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Peptidoglycan Deacetylases in Bacterial Cell Wall Remodeling and Pathogenesis.
A. Planas.
Current Medicinal Chemistry 28, 1293-1312 (2022).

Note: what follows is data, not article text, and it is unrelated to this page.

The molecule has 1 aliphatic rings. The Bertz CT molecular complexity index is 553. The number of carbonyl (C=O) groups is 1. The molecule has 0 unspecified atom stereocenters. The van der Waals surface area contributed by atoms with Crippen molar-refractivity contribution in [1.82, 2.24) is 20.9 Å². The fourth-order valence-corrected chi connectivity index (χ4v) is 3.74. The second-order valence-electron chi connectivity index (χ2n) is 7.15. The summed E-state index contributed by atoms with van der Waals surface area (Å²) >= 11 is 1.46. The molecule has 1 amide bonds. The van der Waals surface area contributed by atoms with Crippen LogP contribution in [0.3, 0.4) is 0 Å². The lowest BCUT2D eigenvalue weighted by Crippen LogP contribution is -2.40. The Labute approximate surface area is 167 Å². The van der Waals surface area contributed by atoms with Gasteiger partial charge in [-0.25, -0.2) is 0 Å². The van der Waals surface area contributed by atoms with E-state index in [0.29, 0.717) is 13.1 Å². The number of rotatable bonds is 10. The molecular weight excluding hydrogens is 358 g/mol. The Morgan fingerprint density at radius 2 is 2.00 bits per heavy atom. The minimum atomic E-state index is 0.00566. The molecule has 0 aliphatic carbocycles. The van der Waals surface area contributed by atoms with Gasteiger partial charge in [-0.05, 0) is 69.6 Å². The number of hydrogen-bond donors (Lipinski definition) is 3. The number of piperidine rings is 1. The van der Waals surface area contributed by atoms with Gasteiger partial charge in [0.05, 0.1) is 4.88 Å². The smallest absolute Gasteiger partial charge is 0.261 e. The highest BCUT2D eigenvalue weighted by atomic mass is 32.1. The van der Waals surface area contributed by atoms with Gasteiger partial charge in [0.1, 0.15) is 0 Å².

The bacterial cell wall peptidoglycan (PG) is a dynamic structure that is constantly synthesized, re-modeled and degraded during bacterial division and growth. Post-synthetic modifications modulate the action of endogenous autolysis during PG lysis and remodeling for growth and sporulation, but also they are a mechanism used by pathogenic bacteria to evade the host innate immune system. Modifica-tions of the glycan backbone are limited to the C-2 amine and the C-6 hydroxyl moieties of either Glc-NAc or MurNAc residues. This paper reviews the functional roles and properties of peptidoglycan de-N-acetylases (distinct PG GlcNAc and MurNAc deacetylases) and recent progress through genetic stud-ies and biochemical characterization to elucidate their mechanism of action, 3D structures, substrate specificities and biological functions. Since they are virulence factors in pathogenic bacteria, peptidogly-can deacetylases are potential targets for the design of novel antimicrobial agents.